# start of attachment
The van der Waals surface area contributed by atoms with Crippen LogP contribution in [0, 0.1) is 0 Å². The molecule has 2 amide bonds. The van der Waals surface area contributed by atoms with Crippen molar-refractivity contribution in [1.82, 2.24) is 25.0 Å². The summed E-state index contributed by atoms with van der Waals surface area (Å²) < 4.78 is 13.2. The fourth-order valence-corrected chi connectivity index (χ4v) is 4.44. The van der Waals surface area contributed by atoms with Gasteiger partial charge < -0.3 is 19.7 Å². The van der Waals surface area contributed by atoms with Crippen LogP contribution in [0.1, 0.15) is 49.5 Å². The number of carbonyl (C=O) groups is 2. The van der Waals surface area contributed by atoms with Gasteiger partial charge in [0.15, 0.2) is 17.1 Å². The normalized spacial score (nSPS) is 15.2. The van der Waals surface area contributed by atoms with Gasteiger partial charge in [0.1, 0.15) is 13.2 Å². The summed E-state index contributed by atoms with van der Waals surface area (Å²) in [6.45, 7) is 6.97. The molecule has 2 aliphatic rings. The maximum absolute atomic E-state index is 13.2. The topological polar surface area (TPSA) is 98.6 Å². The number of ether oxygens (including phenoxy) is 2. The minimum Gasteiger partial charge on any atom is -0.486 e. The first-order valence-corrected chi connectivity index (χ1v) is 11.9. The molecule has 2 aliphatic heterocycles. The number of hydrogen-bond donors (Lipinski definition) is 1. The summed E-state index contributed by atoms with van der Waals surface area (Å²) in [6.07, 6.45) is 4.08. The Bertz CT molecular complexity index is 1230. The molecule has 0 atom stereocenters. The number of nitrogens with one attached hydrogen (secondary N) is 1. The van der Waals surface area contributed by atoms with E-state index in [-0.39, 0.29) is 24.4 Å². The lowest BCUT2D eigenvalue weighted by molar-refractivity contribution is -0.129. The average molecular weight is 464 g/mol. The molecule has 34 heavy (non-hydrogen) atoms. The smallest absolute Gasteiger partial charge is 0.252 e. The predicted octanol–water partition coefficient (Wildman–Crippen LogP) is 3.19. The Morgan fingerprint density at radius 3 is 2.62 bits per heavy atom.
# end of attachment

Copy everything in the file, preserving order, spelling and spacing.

The van der Waals surface area contributed by atoms with Crippen LogP contribution in [0, 0.1) is 0 Å². The molecule has 2 amide bonds. The van der Waals surface area contributed by atoms with Crippen molar-refractivity contribution in [1.82, 2.24) is 25.0 Å². The summed E-state index contributed by atoms with van der Waals surface area (Å²) < 4.78 is 13.2. The fourth-order valence-corrected chi connectivity index (χ4v) is 4.44. The van der Waals surface area contributed by atoms with Gasteiger partial charge < -0.3 is 19.7 Å². The van der Waals surface area contributed by atoms with Crippen LogP contribution in [0.1, 0.15) is 49.5 Å². The number of carbonyl (C=O) groups is 2. The van der Waals surface area contributed by atoms with Gasteiger partial charge in [0.15, 0.2) is 17.1 Å². The normalized spacial score (nSPS) is 15.2. The van der Waals surface area contributed by atoms with Gasteiger partial charge in [0.1, 0.15) is 13.2 Å². The summed E-state index contributed by atoms with van der Waals surface area (Å²) in [6.45, 7) is 6.97. The molecule has 2 aliphatic rings. The maximum absolute atomic E-state index is 13.2. The topological polar surface area (TPSA) is 98.6 Å². The number of ether oxygens (including phenoxy) is 2. The minimum Gasteiger partial charge on any atom is -0.486 e. The first-order valence-corrected chi connectivity index (χ1v) is 11.9. The molecule has 2 aliphatic heterocycles. The number of hydrogen-bond donors (Lipinski definition) is 1. The summed E-state index contributed by atoms with van der Waals surface area (Å²) in [6.07, 6.45) is 4.08. The Bertz CT molecular complexity index is 1230. The molecule has 0 atom stereocenters. The number of nitrogens with one attached hydrogen (secondary N) is 1. The van der Waals surface area contributed by atoms with E-state index in [-0.39, 0.29) is 24.4 Å². The lowest BCUT2D eigenvalue weighted by molar-refractivity contribution is -0.129. The average molecular weight is 464 g/mol. The molecule has 34 heavy (non-hydrogen) atoms. The smallest absolute Gasteiger partial charge is 0.252 e. The predicted octanol–water partition coefficient (Wildman–Crippen LogP) is 3.19. The Morgan fingerprint density at radius 3 is 2.62 bits per heavy atom.